This matchup has the potential to rank alongside Fedor-Nogueira III, which saw the two greatest heavyweights in MMA history – and the two top-ranked heavyweights at that time – fight for the Pride heavyweight title; both fights possess a historic air about them, feature top level talent, and take place within the narrative framework of a rivalry. But I still think the gold standard for a rematch will remain Jackson-Silva II, which had every ingredient you could wish for in a rematch turned up to 11. It had two of the greatest fighters in MMA history, in one of the greatest rivalries in MMA history, in one of the greatest fights in MMA history, culminating in one of the greatest knockouts in MMA history. Suffice it to say, Sonnen-Silva II has a lot to accomplish to validate Sonnen’s comments.

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UFC 145: Jones vs Evans Preview and Predictions


(What? Is that ghost you’ve been staring at all these years on his lunch break?) 

By Ryan Sarr

The time for talk is up. For over a year now, we’ve watched as Jon Jones and Rashad Evans’ relationship has deteriorated from training partners willing to fake injury to avoid fighting one another, to bitter enemies just waiting for the chance to beat the other into a living death. Is all the personal heat real? Can these two bury the hatchet after the fight? We’ll find out soon enough, but either way, this has all the makings of a can’t miss war that will not soon be forgotten. All signs point to a decisive victory for “Bones” in ATL tomorrow night, but as we all know, anything can happen in a fight. So join me as I break down all the main card fights taking place at UFC 145 and give you my street-certified predictions.

Jon Jones (15-1, 9-1 UFC) vs. Rashad Evans (17-1-1, 12-1-1 UFC)

At only 24 years old, Jones has already been in more title fights(3) than the 32 year-old Evans(2). So clearly, Jones should not be intimidated, for he is battle-tested and has proven himself worthy of carrying that UFC Light Heavyweight belt. And not only has Jones taken out three former UFC champions in his last three fights, he has done so in devastating fashion. In his last fight, Jones dropped Lyoto Machida (a.k.a the man who made Rashad do the cross-eyed stanky leg) face down on the mat after choking him unconscious. That type of win has to make Jones feel good going into his fight with Rashad.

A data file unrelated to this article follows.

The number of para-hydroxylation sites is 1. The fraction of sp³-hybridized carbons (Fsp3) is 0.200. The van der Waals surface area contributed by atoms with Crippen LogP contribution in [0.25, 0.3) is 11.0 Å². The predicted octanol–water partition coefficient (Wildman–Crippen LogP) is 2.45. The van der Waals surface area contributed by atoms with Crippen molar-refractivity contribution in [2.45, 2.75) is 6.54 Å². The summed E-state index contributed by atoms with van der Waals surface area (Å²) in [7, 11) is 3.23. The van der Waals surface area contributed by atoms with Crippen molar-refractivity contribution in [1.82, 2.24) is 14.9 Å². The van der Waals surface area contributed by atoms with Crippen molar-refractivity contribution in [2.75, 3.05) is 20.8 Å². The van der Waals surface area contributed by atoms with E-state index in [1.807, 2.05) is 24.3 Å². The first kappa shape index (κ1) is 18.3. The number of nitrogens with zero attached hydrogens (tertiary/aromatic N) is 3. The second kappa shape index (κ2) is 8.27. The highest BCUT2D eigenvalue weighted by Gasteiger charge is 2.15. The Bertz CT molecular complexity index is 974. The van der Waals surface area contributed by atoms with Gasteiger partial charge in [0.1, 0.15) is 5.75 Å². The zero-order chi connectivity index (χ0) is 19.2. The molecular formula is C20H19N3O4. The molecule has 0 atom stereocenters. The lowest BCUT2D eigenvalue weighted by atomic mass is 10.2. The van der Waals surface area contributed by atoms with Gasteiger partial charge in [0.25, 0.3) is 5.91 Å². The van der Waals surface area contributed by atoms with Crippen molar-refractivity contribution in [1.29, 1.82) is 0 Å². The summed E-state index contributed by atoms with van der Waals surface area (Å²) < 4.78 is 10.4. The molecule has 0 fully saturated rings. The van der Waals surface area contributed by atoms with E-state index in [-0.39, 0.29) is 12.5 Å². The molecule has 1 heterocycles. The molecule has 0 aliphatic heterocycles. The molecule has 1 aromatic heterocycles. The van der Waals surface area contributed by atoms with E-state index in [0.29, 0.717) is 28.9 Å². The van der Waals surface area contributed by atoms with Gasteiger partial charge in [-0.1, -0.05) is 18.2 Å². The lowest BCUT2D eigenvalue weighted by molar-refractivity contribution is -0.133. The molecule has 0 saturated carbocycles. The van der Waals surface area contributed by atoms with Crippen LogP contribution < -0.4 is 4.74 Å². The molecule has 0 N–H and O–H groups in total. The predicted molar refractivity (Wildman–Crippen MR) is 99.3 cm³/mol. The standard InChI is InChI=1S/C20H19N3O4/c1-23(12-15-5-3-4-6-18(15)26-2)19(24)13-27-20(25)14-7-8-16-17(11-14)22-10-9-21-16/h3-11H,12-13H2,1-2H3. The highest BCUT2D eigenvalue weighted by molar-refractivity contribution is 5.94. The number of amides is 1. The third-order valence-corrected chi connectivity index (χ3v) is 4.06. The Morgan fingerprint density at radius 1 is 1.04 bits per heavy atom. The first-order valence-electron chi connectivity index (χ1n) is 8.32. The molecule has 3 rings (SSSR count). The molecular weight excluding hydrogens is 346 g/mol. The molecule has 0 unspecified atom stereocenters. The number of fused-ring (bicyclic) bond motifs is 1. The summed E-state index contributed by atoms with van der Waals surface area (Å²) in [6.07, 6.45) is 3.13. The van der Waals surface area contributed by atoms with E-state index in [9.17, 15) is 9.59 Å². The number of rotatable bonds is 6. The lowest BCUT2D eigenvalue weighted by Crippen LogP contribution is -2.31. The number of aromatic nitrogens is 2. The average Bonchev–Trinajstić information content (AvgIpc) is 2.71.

While Jones comes into Saturday night riding a stratospheric surge of momentum, Rashad enters this fight following an unceremonious, workmanlike decision victory over Phil Davis at UFC on Fox in January. However, there are many positives to take away from that victory, the first of which being the decisive, dominant manner in which Rashad managed to defeat a very talented prospect in Davis. “Suga” overcame a significant reach disadvantage (like he will face with Jones) to close the gap and effectively control Davis with his superior wrestling and ground game. Second, Rashad finally had the chance to prove that he could go the full five rounds, and imposed his will on “Mr. Wonderful” from the start of round 1 to the end of the fifth. Most of the Potato Nation seems to agree that his fight with Jones will likely be a knock down, drag out war that tests the will, strength, and cardiac endurance of both men, so it’s good to know that Rashad will be able to keep up with Jones if the fight makes it into the championship rounds. Finally, Rashad demonstrated that once he gets his opponent down on the mat, he can do some serious damage. So even if Rashad may not be able to stand and trade with Jones, he at least knows that if he can get Jones down, his chances of grinding out a victory significantly increase.

Join us after the jump for more on Jones/Evans, as well as a break down of all of the main card’s match-ups.